“Instagram is my primary way of sharing photos and videos,” he said. “I use hashtags to share my work for the change to be featured on other pages, or I make use of the Instagram stories feature to reach out to a wider audience.”
Richard is one Instagram community member who disagrees with the ‘selling culture’ where brand ambassadors promote numerous products as a means of income. “People who promote products that they don’t believe in, or don’t use, send out a false advertisement to their followers. Content creators should only promote products that they can properly support or that fit with their personal brand.”
He is proud to say that his hard work has paid off, and that he’s beginning to receive invitations to work with brands and companies after garnering publicity through Instagram. “I recently sold one of my images for a couple of thousand pounds to a tourist company. Companies reach out to work with me because their brands fit with the style of my work, which is something I would be interested in because it makes sense with my brand.”
“Something in a niche industry gets a great reception.”
Melissa has a similar view to Richard on the topic of brand ambassadors who don’t use or believe in the products they are selling. “I take issue with that because I personally think that lacks moral and ethical vibes. If someone is promoting something for their financial benefit that they don’t even use, then I think that screams unauthentic,” she said.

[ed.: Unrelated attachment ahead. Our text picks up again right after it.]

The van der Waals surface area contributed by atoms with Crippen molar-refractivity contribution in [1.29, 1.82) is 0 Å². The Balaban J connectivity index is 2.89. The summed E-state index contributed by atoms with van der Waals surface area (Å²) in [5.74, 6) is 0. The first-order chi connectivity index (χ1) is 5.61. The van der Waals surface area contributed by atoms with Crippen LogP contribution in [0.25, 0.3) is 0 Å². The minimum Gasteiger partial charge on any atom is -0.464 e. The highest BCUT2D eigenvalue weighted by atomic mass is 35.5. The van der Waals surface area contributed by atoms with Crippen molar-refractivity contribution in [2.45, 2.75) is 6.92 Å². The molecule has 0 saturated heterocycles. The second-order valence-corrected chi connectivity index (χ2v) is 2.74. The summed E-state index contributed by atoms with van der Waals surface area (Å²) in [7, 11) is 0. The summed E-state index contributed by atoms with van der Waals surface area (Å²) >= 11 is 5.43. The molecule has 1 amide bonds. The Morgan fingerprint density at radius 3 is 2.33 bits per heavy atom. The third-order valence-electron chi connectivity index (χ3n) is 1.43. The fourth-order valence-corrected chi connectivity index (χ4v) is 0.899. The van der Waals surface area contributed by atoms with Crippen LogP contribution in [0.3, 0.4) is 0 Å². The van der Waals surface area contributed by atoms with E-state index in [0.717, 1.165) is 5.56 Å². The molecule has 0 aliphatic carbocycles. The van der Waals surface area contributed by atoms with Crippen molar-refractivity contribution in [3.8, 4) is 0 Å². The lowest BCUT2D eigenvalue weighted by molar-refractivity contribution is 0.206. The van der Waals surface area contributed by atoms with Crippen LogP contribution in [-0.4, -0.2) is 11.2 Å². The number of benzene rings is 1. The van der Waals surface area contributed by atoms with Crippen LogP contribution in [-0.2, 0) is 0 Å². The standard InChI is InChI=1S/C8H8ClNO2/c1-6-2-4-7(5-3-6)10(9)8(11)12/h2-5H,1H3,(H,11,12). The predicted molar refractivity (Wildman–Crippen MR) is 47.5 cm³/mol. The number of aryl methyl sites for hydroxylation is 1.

“I strongly value authenticity as well as moral and ethical values, so that is why I have a really big issue with people who use Instagram like this,” Melissa adds.
Parkour athlete Eric Moor, 21, from Slough is another creative making a name for himself on the photo sharing site. A following in the excess of 31,000 regularly view his videos and pictures showing his training and current work projects.
Moor suggests that Instagram is in fact becoming a saturated community with many people trying to repeat the success of others. “There is definitely a lot of people on Instagram trying to do the same thing, like photographers, but something in a niche industry gets a great reception and ends up with a much larger following.”
As with any success, there comes a point where other people want to reap the rewards – without the commitment. Having work copied or replicated is a problem both Eric and Richard have encountered. “This has happened to me a few times and the worst one was where my image was stolen by someone and posted on one of the biggest pages on Instagram and that guy got all the praise,” explained Richard.
Adds Eric: “There isn’t much you can really do to stop it happening but Instagram does let you put watermarks on your original content but I don’t see much use in that, people still find a way.”
It seems the use of Instagram has had a beneficial effect on both men’s careers. They would argue against the opinion that Instagram is drying up. “Instagram is definitely not past its prime,” says Richard. “It is definitely still growing with more features continuously being added. There is a lot of content on the site now but that just means you need to be unique and stand out from the crowd.”
It seems across many industries, from the sports world to creatives, that social media age shows no sign of slowing up in helping people succeed. There is no doubt that in time to come there will be further developments and people may move on but in the immediate future, the road to success includes getting online.